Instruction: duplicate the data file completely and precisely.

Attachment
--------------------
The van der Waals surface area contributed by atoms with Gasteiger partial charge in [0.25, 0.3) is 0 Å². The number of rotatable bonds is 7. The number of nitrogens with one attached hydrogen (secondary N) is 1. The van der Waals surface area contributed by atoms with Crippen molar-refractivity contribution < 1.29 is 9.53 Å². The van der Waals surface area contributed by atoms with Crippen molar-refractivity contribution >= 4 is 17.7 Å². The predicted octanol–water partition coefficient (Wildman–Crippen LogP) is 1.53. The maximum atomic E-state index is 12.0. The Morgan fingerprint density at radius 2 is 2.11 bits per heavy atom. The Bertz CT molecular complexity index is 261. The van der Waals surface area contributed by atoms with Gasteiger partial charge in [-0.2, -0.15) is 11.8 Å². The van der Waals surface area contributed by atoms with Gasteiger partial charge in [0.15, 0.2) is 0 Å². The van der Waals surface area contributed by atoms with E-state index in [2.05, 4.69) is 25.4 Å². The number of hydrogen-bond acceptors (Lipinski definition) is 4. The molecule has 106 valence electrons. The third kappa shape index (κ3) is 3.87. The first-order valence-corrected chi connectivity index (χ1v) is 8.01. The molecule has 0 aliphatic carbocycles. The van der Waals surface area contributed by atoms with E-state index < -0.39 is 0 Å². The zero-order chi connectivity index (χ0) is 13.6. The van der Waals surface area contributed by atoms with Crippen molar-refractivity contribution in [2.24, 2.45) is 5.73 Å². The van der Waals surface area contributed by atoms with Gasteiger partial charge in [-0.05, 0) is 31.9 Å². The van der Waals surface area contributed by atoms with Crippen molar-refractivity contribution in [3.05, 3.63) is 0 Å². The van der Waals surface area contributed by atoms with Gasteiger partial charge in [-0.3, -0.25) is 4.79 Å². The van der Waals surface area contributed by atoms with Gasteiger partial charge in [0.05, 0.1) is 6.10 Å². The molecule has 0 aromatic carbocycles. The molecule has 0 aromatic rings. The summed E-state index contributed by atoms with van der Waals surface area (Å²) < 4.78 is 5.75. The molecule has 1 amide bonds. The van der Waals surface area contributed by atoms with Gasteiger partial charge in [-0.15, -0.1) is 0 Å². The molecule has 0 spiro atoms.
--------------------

The van der Waals surface area contributed by atoms with Gasteiger partial charge in [0.25, 0.3) is 0 Å². The number of rotatable bonds is 7. The number of nitrogens with one attached hydrogen (secondary N) is 1. The van der Waals surface area contributed by atoms with Crippen molar-refractivity contribution < 1.29 is 9.53 Å². The van der Waals surface area contributed by atoms with Crippen molar-refractivity contribution >= 4 is 17.7 Å². The predicted octanol–water partition coefficient (Wildman–Crippen LogP) is 1.53. The maximum atomic E-state index is 12.0. The Morgan fingerprint density at radius 2 is 2.11 bits per heavy atom. The Bertz CT molecular complexity index is 261. The van der Waals surface area contributed by atoms with Gasteiger partial charge in [-0.2, -0.15) is 11.8 Å². The van der Waals surface area contributed by atoms with Gasteiger partial charge in [0.15, 0.2) is 0 Å². The van der Waals surface area contributed by atoms with E-state index in [2.05, 4.69) is 25.4 Å². The number of hydrogen-bond acceptors (Lipinski definition) is 4. The molecule has 106 valence electrons. The third kappa shape index (κ3) is 3.87. The first-order valence-corrected chi connectivity index (χ1v) is 8.01. The molecule has 0 aliphatic carbocycles. The van der Waals surface area contributed by atoms with E-state index < -0.39 is 0 Å². The zero-order chi connectivity index (χ0) is 13.6. The van der Waals surface area contributed by atoms with Crippen molar-refractivity contribution in [2.24, 2.45) is 5.73 Å². The van der Waals surface area contributed by atoms with Gasteiger partial charge in [-0.05, 0) is 31.9 Å². The van der Waals surface area contributed by atoms with Crippen molar-refractivity contribution in [3.05, 3.63) is 0 Å². The van der Waals surface area contributed by atoms with Gasteiger partial charge in [-0.3, -0.25) is 4.79 Å². The van der Waals surface area contributed by atoms with Gasteiger partial charge in [0.05, 0.1) is 6.10 Å². The molecule has 0 aromatic carbocycles. The molecule has 0 aromatic rings. The summed E-state index contributed by atoms with van der Waals surface area (Å²) < 4.78 is 5.75. The molecule has 1 amide bonds. The van der Waals surface area contributed by atoms with Gasteiger partial charge in [-0.15, -0.1) is 0 Å². The molecule has 0 spiro atoms.